A pile of crap code by any other name or marketing spin is still a pile of crap code
I fondly (not really) remember the introduction of Windows that was but a fancy interface to dos with a zillion bugs thrown in for free.
“Microsoft is just great fodder for bad as well as good jokes…”
TOO true! As my favourite email tagline says:
“Mac OS is graphic proof that it is easier to make Unix pretty, than it is to make Windows secure and stable.”
Sadly, pointing out Microsoft’s failures and flaws is like shooting fish in a barrel. TOO easy!
“I fondly (not really) remember the introduction of Windows that was but a fancy interface to MS-DOS with a zillion bugs thrown in for free.”
Then we had Windows 2000 with 65,000 (odd) reported bugs. Funnily enough, MS has never reported that number for any subsequent release of Windows!
Because as more and more users realise the basic flaws and privacy invasions of Windows 10, fewer people will use it!
Consider the (major) alternatives:
- Linux. Free and secure and MUCH less hungry on resources!
- Mac OS. Initially more expensive, due to superior hardware, and SO much easier to use!
- pen and paper; definitely the least cost and most reliable method available.
Assuming they realise these things and assuming they matter and assuming the ubiquity of Windows doesn’t squash change and assuming that the devil you know know is not better than the devil you don’t then you may be right. In the marketplace inertia matters more than raw technical merit.
The cost of Windows bundled with a new machine is small. From a business point of view the cost of hardware is fairly small compared to the whole package of hardware, OS, apps, training, user efficiency etc. Few business uses are performance limited and, other than games, almost no home uses are. Resource usage and superior hardware are marginal issues to most users (except gamers).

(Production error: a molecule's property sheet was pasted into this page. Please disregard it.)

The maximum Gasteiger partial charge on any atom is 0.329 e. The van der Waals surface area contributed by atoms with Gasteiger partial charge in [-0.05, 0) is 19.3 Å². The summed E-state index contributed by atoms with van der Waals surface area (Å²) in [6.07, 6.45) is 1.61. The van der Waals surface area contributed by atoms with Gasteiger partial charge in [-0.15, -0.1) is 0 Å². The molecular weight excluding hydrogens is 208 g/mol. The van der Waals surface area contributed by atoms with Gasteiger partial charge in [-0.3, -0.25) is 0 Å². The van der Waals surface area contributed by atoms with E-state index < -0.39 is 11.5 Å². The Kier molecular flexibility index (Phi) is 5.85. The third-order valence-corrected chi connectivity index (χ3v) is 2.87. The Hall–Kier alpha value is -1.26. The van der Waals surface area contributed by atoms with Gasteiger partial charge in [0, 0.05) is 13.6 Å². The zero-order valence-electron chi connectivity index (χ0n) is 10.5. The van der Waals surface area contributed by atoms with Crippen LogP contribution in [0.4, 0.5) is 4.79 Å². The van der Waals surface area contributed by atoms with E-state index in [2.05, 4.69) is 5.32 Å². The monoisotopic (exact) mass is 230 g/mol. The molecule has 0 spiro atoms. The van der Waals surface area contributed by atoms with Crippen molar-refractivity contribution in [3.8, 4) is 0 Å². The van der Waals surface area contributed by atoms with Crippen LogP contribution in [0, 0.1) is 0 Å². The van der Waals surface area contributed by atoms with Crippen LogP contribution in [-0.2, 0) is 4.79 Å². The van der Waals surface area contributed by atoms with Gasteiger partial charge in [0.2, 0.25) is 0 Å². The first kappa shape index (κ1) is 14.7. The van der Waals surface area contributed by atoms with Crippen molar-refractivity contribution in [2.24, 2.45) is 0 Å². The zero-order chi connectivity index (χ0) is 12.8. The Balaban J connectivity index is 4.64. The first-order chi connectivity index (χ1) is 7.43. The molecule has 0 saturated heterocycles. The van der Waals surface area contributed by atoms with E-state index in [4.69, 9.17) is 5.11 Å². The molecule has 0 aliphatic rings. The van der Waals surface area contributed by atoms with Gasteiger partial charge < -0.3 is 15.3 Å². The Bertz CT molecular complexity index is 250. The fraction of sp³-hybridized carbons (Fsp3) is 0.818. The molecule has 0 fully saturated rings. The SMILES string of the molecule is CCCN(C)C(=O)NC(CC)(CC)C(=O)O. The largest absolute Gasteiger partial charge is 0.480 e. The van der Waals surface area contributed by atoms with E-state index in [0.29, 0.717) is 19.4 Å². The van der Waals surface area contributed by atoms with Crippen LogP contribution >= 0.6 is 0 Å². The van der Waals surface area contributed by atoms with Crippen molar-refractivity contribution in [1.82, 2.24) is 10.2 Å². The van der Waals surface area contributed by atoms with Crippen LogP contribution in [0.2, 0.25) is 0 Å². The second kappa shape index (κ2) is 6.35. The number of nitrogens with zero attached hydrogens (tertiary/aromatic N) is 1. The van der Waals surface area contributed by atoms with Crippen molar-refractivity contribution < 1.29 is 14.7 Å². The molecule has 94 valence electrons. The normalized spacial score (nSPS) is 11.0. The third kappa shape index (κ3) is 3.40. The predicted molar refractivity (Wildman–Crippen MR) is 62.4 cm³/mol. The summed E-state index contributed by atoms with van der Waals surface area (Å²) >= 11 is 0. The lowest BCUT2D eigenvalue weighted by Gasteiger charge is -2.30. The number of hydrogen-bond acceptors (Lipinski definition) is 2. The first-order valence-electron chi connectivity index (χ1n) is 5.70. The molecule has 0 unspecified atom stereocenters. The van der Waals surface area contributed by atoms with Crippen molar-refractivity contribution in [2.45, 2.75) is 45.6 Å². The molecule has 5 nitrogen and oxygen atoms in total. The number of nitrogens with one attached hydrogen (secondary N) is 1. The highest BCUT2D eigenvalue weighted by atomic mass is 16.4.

Usability is an issue for both home and business but it mainly comes from apps not the OS. The great bulk of people neither want nor need to get under the hood. Which OS (in the desktop context where we are now) supports the biggest pool of apps fighting for attention and user dollar?
I assume 3. is a joke.
“In the marketplace inertia matters more than raw technical merit.”
Sadly that seems to be the case. That is why most insurers offer a much better rate to NEW customers rather than those who merely click the RENEW button.
“The cost of Windows bundled with a new machine is small.”
Even when this is the case, why should customers be forced to pay a premium for defective goods when a more capable, more solid, and more secure alternative is available for FREE?
“Which OS (…) supports the biggest pool of apps fighting for attention and user dollar?”
A misleading question. When the VAST majority of home users need email, text editing, and maybe spreadsheet capability, please explain what Linux does NOT provide?
Point #3 was only HALF joking. Many people can get by just fine with this very economical option!